There are other types of applications that universities use such as their own specialized application, a system wide application or the latest new application called the Coalition Application. The Coalition Application was used for the 2017-18 application year and used by schools such as University of Arizona, Florida State University, University of Michigan and some Ivy League schools as well. In all, 120 universities used this form, but it is far too early to tell if more colleges will move away from the Common application to the Coalition application. There are 5 prompts for the Coalition application and they are the same from their first year. Just like with the Common application, each school that uses the Coalition application decides how many prompts that must be answered by students. In some cases, the school doesn’t require any writing sample at all. If a school requires a writing sample or essay, students can expect a 650 word limit just like the Common application. While the founders of the Coalition application had several purposes in mind when creating the application, one of the biggest goals is designed to relieve the stress of students by allowing students to build their application over 4 years instead of putting it all together their Senior year.
Another type of application would be a system-wide application like when applying to Universities of California (UC system) such as UC Berkeley or UC San Diego. In this system the student fills out one application and can use it for any of the 9 schools in the system that it wants to. Part of the UC process when you are applying is the writing portion in which there are 8 prompts and you must answer 4 out of the 8. These prompts change occasionally, but the biggest challenge is the 350 word limit! Yes, even smaller than Common or Coalition application essays, you have to get right to the point of answering, again with clean grammar, spelling and syntax. This system, however does not require a letter of recommendation.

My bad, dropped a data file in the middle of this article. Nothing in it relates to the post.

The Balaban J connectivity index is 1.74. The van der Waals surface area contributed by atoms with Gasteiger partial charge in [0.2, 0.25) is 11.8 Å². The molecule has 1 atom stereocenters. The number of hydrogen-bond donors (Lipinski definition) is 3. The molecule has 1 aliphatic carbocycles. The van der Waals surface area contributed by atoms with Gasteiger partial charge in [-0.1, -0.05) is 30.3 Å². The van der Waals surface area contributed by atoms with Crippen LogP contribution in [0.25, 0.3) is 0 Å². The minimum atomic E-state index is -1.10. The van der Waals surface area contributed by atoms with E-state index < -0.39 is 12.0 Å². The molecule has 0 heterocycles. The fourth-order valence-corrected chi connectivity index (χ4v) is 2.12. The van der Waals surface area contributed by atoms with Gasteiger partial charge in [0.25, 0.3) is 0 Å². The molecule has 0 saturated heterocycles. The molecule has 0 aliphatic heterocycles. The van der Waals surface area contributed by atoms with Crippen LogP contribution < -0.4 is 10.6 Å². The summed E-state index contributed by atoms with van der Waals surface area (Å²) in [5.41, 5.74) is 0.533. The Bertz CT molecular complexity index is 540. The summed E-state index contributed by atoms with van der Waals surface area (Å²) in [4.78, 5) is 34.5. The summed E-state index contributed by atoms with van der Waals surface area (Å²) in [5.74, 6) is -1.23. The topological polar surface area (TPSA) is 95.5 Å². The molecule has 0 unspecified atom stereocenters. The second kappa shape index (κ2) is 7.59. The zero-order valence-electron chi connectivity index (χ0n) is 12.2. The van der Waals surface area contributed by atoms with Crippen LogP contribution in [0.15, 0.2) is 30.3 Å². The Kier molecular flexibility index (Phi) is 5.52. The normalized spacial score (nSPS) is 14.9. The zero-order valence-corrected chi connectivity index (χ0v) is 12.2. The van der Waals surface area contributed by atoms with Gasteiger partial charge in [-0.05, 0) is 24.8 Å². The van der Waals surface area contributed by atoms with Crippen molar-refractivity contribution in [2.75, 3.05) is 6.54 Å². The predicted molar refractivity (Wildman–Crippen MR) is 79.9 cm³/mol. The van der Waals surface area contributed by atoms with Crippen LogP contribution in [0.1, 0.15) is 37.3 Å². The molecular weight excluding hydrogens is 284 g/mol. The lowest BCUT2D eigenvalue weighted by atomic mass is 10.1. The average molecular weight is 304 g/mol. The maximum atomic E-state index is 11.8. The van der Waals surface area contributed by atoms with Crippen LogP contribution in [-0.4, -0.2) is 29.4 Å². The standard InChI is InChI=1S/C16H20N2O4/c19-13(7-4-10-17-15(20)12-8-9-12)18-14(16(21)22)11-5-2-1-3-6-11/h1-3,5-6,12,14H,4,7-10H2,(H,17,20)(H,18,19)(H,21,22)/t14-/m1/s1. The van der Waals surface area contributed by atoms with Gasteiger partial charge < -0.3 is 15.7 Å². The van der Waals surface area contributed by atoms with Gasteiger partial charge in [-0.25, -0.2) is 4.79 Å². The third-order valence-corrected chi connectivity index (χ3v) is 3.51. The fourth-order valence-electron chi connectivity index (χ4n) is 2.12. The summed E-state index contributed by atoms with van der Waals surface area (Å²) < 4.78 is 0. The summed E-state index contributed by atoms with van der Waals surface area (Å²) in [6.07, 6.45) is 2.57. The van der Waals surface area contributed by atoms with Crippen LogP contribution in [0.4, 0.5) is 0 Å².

Still another system-wide application is for the California State Universities (CSU) system. This system allows you to use 1 application for general information for all 23 campuses in the system. Once you have a general application, then you personalize applications for individual campuses. This system, however does not require any writing samples or essays or letters of recommendations. It also has a program known as the Educational Opportunity Program (EOP) that looks to serve students from historically low income families or educationally disadvantaged students. This program requires a separate application and a letter of recommendation, but can be quite helpful in getting into colleges that are popular and competitive in the system.
There are also universities that simply use their own application that is set-up to meet their own school needs. Schools like the University of Oregon, University of Nebraska, Louisiana State University and University of Texas at Austin are some of the many schools that have their own application. These schools will mostly likely have their own essay prompts or writing samples that you have to submit. Many schools who use the Common or Coalition application will have what are called supplemental requirements. These requirements are extra on top of whatever general application requirements there are for the school. For example, a school may have you use the Common application, answer 2 of the Common application prompts and then in addition answer another essay prompt that is tied specifically to their school. Lastly, you should know that every university charges an application fee for applying to their school, regardless of whether or not you get into the school. The range of these application fees is anywhere $50 – $85, so be prepared for that as you plan and make your list of schools. Now most schools do offer a fee waiver, so check the university website to see if you are eligible for this waiver. So as you can see, there are many different types of applications with many different requirements and parts to them. You must do your research and make sure that you know the deadlines, requirements and fees for EACH individual school that you apply to. The application process is long and tedious, but well worth it to give yourself great opportunities for your future!